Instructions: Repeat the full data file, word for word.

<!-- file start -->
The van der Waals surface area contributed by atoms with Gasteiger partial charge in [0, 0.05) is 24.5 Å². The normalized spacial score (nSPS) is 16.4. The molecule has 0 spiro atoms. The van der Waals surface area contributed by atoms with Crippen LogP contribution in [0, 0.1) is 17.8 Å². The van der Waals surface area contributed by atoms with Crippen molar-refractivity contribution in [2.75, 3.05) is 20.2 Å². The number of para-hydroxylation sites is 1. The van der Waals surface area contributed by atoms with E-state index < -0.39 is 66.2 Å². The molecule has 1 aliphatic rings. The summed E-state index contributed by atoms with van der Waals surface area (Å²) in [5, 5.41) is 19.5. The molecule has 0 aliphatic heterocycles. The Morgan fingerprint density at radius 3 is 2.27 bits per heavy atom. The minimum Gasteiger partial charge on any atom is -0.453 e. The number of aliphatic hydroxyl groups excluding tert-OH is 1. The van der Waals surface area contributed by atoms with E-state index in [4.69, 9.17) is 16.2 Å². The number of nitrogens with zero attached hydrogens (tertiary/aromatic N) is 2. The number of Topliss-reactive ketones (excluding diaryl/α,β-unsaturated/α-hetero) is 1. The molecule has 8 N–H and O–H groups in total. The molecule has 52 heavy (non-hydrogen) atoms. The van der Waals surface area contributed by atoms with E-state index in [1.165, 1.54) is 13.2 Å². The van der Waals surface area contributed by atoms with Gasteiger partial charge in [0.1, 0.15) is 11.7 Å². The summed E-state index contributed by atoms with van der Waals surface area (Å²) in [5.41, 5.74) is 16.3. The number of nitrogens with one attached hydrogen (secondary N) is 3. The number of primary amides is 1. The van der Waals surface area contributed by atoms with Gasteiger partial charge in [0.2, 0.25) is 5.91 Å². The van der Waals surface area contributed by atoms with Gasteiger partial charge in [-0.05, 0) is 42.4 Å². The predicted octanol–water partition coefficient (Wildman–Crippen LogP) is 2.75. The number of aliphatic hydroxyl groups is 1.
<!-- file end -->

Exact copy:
The van der Waals surface area contributed by atoms with Gasteiger partial charge in [0, 0.05) is 24.5 Å². The normalized spacial score (nSPS) is 16.4. The molecule has 0 spiro atoms. The van der Waals surface area contributed by atoms with Crippen LogP contribution in [0, 0.1) is 17.8 Å². The van der Waals surface area contributed by atoms with Crippen molar-refractivity contribution in [2.75, 3.05) is 20.2 Å². The number of para-hydroxylation sites is 1. The van der Waals surface area contributed by atoms with E-state index < -0.39 is 66.2 Å². The molecule has 1 aliphatic rings. The summed E-state index contributed by atoms with van der Waals surface area (Å²) in [5, 5.41) is 19.5. The molecule has 0 aliphatic heterocycles. The Morgan fingerprint density at radius 3 is 2.27 bits per heavy atom. The minimum Gasteiger partial charge on any atom is -0.453 e. The number of aliphatic hydroxyl groups excluding tert-OH is 1. The van der Waals surface area contributed by atoms with E-state index in [4.69, 9.17) is 16.2 Å². The number of nitrogens with zero attached hydrogens (tertiary/aromatic N) is 2. The number of Topliss-reactive ketones (excluding diaryl/α,β-unsaturated/α-hetero) is 1. The molecule has 8 N–H and O–H groups in total. The molecule has 52 heavy (non-hydrogen) atoms. The van der Waals surface area contributed by atoms with E-state index in [1.165, 1.54) is 13.2 Å². The van der Waals surface area contributed by atoms with Gasteiger partial charge in [0.1, 0.15) is 11.7 Å². The summed E-state index contributed by atoms with van der Waals surface area (Å²) in [5.41, 5.74) is 16.3. The number of nitrogens with one attached hydrogen (secondary N) is 3. The number of primary amides is 1. The van der Waals surface area contributed by atoms with Gasteiger partial charge in [0.2, 0.25) is 5.91 Å². The van der Waals surface area contributed by atoms with Gasteiger partial charge in [-0.05, 0) is 42.4 Å². The predicted octanol–water partition coefficient (Wildman–Crippen LogP) is 2.75. The number of aliphatic hydroxyl groups is 1.